To see them, just look southeast for the constellation Orion, easily identified by the three close stars that form his belt. In fact, the meteors will look like they're coming from Orion's elbow.
The shower is made up of debris left by Halley's comet. About 30 meteors an hour are expected, and you won't even need a telescope to see them.
Orionids appear every year around this time when Earth orbits through an area of space littered with debris from the ancient comet. Normally, the shower produces 10 to 20 meteors per hour, a modest display. The past few years, however, have been much better than usual.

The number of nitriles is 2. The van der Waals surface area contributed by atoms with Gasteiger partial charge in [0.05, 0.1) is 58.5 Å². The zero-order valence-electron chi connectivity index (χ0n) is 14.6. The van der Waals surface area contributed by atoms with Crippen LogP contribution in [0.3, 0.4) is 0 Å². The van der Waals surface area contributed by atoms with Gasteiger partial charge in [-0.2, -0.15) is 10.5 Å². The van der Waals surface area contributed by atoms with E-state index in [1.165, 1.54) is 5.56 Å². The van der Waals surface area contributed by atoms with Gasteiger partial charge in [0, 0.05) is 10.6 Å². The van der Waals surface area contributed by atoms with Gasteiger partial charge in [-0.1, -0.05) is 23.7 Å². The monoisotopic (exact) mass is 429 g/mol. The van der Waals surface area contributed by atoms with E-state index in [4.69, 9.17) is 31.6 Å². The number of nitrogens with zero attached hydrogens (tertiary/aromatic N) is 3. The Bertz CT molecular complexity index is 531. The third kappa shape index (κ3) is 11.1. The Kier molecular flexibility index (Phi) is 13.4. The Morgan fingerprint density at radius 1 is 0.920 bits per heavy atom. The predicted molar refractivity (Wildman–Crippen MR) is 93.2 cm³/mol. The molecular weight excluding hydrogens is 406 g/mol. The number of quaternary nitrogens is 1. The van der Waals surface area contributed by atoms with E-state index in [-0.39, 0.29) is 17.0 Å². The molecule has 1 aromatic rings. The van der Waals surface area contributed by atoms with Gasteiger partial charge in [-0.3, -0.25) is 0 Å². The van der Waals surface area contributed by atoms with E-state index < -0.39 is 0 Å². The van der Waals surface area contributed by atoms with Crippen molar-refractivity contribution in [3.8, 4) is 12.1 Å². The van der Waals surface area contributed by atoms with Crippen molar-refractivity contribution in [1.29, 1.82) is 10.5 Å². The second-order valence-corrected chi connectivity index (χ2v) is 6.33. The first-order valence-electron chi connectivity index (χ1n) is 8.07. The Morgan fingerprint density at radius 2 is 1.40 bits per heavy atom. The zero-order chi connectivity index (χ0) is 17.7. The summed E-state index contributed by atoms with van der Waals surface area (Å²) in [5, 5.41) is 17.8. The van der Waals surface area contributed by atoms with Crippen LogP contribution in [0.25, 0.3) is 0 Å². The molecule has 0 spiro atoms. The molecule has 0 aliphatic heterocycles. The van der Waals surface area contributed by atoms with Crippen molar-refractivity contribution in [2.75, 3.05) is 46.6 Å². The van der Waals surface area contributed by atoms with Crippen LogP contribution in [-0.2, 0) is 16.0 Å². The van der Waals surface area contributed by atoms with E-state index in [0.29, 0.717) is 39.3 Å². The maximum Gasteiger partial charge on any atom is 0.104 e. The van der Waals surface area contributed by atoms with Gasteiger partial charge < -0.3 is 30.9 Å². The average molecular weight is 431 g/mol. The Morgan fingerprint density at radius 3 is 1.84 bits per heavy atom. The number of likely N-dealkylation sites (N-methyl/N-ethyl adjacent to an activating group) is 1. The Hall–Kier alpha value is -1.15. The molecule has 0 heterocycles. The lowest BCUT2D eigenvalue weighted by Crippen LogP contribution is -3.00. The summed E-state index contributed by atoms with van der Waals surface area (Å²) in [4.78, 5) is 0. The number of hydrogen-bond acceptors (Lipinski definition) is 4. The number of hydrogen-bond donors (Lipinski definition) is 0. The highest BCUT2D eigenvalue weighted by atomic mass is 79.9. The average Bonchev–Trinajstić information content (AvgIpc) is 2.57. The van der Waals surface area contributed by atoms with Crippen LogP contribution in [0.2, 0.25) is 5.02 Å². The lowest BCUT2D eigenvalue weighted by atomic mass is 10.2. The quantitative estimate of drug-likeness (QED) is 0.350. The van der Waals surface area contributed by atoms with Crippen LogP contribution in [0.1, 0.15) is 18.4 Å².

"Since 2006, the Orionids have been one of the best showers of the year, with counts of 60 or more meteors per hour," says Bill Cooke of NASA's Meteoroid Environment Office.
Repeat encounters produced good displays in 2007 and 2008.
The phase of the Moon favors a good show. The Moon is almost new and completely absent from the pre-dawn sky at the time of the shower's peak.
Information provided by nasa.gov